I’ve recently come across an interesting article from Science magazine (link) called Stabilization Wedges: Solving tomorrows climate problems with technologies available today. Evidently it’s big deal because it’s oft-cited and even has it’s own game named after it.
I think the extremely straightforward title is explanation enough, but it is interesting to note that this strategy and 6 of these specific wedges (out of 7) were used by Al Gore in his powerpoint presentation that won him a Peace Prize and helped make him a billionaire reverse carpetbagger (he notably left out the more controversial and critical nuclear “wedge”). In essence, this thoroughly pragmatic approach outlines how policy shifts can account for our current and projected energy needs while cutting carbon to agreed upon “safe” levels as we figure out techonological ways to stave off the climatic apocalypse.
So, I find this idea fascinating, and also a great title- a metaphor of the kind I so enthusiastically criticized Blum for- and started thinking about how this could be applied to the design of the landscape. The critical aspect to their presentation is not the full utilization of clean technologies and conservation measures, but rather the implementation of stop-gap measures designed to hold until a threshold is crossed, at which point another tactic is employed to solve the issue.
The interesting thing is, in very simple-minded and standard ways, landscape architects do this now; we used geotextiles to stabilize newly graded slopes until plant roots grow in, we use guy wires to stabilize newly planted trees until their roots spread, we put in detention swales to retain storm water until it has a chance to percolate into the ground or sewer system. These are long accepted practices, small scale interventions that entail the deployment of a stop-gap measure, a stabilization wedge for a limited amount of time. And that is the key.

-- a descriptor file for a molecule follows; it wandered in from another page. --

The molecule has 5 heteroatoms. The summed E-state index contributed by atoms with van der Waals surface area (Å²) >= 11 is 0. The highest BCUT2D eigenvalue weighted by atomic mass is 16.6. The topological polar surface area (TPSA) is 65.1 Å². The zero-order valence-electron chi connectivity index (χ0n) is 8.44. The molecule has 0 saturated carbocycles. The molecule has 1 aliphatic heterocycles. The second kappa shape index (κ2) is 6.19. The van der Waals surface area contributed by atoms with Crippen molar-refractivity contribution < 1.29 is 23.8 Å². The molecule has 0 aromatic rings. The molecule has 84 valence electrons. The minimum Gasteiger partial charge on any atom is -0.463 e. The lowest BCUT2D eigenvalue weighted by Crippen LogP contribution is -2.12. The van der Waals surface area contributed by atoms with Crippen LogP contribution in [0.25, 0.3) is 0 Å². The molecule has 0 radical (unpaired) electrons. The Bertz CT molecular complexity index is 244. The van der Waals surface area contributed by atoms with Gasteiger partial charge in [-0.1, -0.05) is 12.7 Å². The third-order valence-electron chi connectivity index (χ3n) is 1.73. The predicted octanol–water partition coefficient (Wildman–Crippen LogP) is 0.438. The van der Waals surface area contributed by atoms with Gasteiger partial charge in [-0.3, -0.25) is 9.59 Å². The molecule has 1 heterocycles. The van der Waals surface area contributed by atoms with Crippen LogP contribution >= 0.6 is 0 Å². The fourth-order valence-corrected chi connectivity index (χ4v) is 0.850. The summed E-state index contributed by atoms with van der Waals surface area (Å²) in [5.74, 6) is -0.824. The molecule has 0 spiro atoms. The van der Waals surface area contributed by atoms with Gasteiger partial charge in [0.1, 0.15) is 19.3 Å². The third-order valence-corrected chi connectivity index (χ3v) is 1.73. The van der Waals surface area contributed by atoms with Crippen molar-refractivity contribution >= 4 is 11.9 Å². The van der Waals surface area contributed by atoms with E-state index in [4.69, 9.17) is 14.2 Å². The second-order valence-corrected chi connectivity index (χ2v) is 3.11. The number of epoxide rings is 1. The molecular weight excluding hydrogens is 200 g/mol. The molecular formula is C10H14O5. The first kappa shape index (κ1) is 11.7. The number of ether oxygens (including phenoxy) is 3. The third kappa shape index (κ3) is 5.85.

These are tactics- on the ground solutions- that work with and make up larger overarching strategies for a site. These could be conceived of and deployed to not just to retain soil until roots grow in, but to catalyze a micro-economy, establish a successional planting scheme, to provide a place for squatters, artists or other mobile and active populations until more long-lived and socially viable communities are established. There is a lot of interesting writing out there right now about shrinking cities and how our models for development which were always based on growth, can be reconceptualized to be based on shrinking. Stablization wedges could be used in myriad forms to ease transitions and guide these processes.